But it's now clear that he did them in D&D fashion using dice rolls: for example, one series of rolls would determine how many strikeout chances to put on the card, another series of rolls generated walks, one more for the hits, yet another for times safe on opponent errors.

Question:
I've read that RPGs evolved from wargames using miniatures on simulated battlefields. But can anyone tell me whether using dice to generate player ability before play started was part of normal or common practice?

Eric
Re: RPG Character Generation - 1930s Precursor? [message #4229] Mon, 07 November 2005 03:32 Go to previous messageGo to next message
Brooke  is currently offline Brooke
Messages: 695
Registered: August 2004
Location: Portland, OR
Senior Member
Eric wrote on Sun, 06 November 2005 23:03


'News':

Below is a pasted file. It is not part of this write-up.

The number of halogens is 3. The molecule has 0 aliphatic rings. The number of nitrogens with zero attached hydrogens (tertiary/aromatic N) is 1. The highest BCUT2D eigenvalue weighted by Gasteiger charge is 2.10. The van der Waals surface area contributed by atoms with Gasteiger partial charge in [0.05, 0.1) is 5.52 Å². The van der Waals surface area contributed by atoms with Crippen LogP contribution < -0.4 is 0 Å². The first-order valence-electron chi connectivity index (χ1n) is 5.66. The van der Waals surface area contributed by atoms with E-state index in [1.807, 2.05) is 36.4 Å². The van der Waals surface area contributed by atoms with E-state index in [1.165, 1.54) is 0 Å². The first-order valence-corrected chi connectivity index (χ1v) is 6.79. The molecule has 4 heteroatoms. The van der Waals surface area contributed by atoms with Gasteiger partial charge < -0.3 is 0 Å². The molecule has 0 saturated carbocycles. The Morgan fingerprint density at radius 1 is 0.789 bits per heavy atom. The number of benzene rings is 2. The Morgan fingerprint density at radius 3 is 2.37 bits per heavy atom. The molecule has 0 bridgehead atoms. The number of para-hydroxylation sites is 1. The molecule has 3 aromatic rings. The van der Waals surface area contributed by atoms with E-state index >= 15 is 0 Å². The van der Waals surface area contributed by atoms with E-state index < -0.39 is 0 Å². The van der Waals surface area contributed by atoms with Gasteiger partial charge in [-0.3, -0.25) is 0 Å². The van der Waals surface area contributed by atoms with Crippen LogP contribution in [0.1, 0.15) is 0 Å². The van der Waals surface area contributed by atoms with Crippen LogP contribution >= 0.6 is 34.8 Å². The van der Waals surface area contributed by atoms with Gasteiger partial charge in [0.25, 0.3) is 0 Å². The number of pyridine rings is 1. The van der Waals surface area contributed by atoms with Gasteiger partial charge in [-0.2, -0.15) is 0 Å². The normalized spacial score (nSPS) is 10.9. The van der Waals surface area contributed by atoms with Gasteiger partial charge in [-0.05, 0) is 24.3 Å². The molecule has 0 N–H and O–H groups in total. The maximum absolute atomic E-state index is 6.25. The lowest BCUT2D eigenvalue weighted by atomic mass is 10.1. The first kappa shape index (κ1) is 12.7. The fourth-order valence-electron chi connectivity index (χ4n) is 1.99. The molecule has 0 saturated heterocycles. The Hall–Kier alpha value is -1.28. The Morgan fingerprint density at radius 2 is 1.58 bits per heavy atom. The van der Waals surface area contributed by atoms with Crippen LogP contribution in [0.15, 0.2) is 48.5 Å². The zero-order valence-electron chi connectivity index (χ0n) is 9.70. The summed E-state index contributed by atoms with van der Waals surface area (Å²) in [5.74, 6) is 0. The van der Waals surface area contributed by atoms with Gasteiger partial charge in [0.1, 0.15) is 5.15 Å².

Something that's just recently come to light in Seitz's league archives (he held onto all the league documentation for the remaining 60 years of his life) is a half-page of procedures that he apparently used for making the cards of himself and his friends. Until these turned up, we'd wondered if he was basing those on actual youth-league performance.

But it's now clear that he did them in D&D fashion using dice rolls: for example, one series of rolls would determine how many strikeout chances to put on the card, another series of rolls generated walks, one more for the hits, yet another for times safe on opponent errors.

Question:
I've read that RPGs evolved from wargames using miniatures on simulated battlefields. But can anyone tell me whether using dice to generate player ability before play started was part of normal or common practice?


Well, you have to understand that lots of things have been invented more than once. Or invented, lost, and invented again independently. Even invented "simultaneously" by more than one person (look up Elisha Gray, who invented the telephone at he same time as Bell, but got to the patent office first).

To the best of my knowledge (and I started playing D&D in 1975 Smile wargames had been using dice since at least the 1930s, if not clear back to H. G. Wells "Little Wars" (generally accepted as the start of wargaming with miniatures).